"A broader settlement would require a broader participation," Simsek said, asked whether Astana format would replace or change the Geneva format of the talks.
"But of course the beginning can be done by the players who have leverage on the ground to ensure success," he added.
"We are hopeful that the current level in violence will be converted into a more permanent ceasefire, and then hopefully there will be the beginning of a lasting settlement," Simsek said, commenting on his expectations from Astana talks.
The Syrian government and opposition factions are expected to meet in Astana, Kazakhstan on Monday, January 23 for talks brokered by Russia, Turkey and Iran. The Astana talks will be followed by a UN-mediated meeting in Geneva on February 8.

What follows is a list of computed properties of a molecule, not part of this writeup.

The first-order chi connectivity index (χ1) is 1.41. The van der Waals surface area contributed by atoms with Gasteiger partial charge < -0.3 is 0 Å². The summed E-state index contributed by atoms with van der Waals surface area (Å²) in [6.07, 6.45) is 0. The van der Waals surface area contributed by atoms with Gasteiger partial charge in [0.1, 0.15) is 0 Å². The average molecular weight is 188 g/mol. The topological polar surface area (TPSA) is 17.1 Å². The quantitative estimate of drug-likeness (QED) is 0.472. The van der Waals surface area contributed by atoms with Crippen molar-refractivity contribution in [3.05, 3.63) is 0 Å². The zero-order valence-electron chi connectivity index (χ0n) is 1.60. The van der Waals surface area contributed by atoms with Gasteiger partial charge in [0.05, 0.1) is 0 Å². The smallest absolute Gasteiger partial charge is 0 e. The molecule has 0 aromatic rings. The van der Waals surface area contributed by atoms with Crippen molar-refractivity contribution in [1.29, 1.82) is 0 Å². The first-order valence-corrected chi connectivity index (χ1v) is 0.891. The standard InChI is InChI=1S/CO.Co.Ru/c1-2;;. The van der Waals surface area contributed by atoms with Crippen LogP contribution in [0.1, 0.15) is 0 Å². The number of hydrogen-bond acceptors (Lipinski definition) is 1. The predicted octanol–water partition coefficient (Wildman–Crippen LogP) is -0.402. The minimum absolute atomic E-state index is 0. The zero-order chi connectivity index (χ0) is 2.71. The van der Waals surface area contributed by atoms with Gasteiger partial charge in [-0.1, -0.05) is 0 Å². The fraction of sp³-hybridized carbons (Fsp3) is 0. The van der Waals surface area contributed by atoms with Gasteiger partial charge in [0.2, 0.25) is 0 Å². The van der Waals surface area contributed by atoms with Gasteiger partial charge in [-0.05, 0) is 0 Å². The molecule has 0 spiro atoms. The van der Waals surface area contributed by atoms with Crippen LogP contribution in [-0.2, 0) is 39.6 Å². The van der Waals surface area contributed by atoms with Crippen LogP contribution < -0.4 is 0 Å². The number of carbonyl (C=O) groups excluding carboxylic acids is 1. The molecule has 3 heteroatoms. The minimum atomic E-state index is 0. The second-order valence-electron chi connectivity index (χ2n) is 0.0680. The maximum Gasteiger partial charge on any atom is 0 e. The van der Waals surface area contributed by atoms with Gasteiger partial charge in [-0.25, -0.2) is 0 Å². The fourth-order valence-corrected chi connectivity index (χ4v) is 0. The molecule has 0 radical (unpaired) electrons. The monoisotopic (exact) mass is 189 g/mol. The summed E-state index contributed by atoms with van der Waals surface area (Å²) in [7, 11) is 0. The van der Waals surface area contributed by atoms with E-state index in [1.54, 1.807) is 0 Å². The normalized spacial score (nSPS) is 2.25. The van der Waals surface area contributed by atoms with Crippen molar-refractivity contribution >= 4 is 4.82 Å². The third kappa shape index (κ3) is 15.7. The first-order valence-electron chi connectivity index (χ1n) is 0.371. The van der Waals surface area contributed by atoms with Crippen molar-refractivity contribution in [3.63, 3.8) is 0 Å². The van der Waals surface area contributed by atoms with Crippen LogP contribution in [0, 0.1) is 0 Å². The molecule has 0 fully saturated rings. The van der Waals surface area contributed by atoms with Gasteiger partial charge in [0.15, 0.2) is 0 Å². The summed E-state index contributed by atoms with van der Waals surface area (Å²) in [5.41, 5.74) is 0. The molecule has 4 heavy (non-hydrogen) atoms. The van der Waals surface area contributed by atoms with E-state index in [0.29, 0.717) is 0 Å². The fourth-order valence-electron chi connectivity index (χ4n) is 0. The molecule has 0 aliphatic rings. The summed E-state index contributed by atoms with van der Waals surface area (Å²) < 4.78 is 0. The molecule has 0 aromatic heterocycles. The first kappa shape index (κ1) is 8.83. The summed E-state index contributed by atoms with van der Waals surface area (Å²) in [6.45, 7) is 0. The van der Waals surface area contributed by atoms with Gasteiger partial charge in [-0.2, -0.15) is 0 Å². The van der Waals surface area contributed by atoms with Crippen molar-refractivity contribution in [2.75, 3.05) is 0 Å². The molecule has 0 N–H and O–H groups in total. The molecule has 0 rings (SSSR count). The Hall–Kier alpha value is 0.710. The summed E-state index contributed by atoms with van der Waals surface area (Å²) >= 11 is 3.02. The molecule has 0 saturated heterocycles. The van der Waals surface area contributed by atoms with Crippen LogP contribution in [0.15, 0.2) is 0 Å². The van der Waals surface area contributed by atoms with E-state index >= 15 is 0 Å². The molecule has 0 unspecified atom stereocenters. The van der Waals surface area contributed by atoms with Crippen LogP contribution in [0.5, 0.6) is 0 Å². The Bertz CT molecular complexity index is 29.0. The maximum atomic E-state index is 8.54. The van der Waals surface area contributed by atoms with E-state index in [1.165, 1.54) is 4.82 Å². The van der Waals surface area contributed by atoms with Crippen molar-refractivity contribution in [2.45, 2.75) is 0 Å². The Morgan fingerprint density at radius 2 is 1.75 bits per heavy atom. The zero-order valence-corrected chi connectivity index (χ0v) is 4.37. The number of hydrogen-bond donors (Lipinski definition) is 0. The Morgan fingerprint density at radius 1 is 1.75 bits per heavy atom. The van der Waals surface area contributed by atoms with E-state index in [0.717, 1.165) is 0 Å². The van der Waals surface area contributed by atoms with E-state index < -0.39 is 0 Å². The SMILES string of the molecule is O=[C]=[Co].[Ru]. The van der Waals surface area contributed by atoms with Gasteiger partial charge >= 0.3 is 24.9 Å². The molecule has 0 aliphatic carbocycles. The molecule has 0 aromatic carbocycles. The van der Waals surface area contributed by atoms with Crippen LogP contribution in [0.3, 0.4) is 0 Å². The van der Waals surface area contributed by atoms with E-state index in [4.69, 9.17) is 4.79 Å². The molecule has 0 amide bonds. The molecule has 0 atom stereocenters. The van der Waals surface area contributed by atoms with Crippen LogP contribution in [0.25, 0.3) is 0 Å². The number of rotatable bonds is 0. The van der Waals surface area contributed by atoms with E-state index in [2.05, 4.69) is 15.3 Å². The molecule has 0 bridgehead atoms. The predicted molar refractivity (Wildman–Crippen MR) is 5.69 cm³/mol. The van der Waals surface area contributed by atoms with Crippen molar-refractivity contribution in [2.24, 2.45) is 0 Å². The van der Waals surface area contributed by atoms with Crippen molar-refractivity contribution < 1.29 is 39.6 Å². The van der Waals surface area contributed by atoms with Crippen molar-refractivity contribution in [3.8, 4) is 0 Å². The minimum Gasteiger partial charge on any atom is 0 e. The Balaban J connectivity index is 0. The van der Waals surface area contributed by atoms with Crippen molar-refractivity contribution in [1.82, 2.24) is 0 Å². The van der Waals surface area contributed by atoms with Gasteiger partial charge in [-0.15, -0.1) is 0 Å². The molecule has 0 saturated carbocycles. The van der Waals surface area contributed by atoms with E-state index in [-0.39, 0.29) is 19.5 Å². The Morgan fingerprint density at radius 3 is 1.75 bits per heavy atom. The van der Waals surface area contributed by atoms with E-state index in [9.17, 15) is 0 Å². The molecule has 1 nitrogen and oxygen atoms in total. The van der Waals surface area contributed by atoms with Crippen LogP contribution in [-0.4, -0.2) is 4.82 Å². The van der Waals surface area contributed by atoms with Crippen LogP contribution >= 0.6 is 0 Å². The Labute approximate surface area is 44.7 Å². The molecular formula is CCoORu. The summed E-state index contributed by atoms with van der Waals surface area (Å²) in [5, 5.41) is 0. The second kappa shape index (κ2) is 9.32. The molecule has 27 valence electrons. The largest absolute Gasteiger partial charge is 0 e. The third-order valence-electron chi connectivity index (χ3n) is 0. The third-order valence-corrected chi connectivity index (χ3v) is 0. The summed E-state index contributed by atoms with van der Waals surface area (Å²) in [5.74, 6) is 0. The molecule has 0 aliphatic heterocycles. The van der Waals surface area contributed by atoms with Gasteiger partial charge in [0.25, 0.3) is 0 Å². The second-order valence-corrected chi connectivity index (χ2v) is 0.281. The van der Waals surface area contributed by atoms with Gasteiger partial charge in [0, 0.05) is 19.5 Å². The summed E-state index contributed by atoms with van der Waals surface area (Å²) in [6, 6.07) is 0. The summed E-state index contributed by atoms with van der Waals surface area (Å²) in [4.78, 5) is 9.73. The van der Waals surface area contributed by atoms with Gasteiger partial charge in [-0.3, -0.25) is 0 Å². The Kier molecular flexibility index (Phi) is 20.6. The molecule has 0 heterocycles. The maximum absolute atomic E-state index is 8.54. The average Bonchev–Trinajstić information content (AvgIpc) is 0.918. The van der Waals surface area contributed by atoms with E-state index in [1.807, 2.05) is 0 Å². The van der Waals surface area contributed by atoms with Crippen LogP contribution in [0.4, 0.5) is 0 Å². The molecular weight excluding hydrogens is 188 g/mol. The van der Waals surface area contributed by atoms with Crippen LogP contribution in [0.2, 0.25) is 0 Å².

On Thursday, the United Nations said in a statement that Secretary-General Antonio Guterres had asked de Mistura to head the UN delegation to the Astana talks on the Syrian crisis. On the same day, Russian Deputy Foreign Minister Mikhail Bogdanov said that the representatives of 14 groups of Syrian armed opposition, which signed the ceasefire agreement on December 29, would be invited to take part in the talks.
On Tuesday, Syria's Permanent Representative to the United Nations Bashar Jaafari confirmed in an interview with Sputnik that he would lead the Syrian government’s delegation at the upcoming talks.
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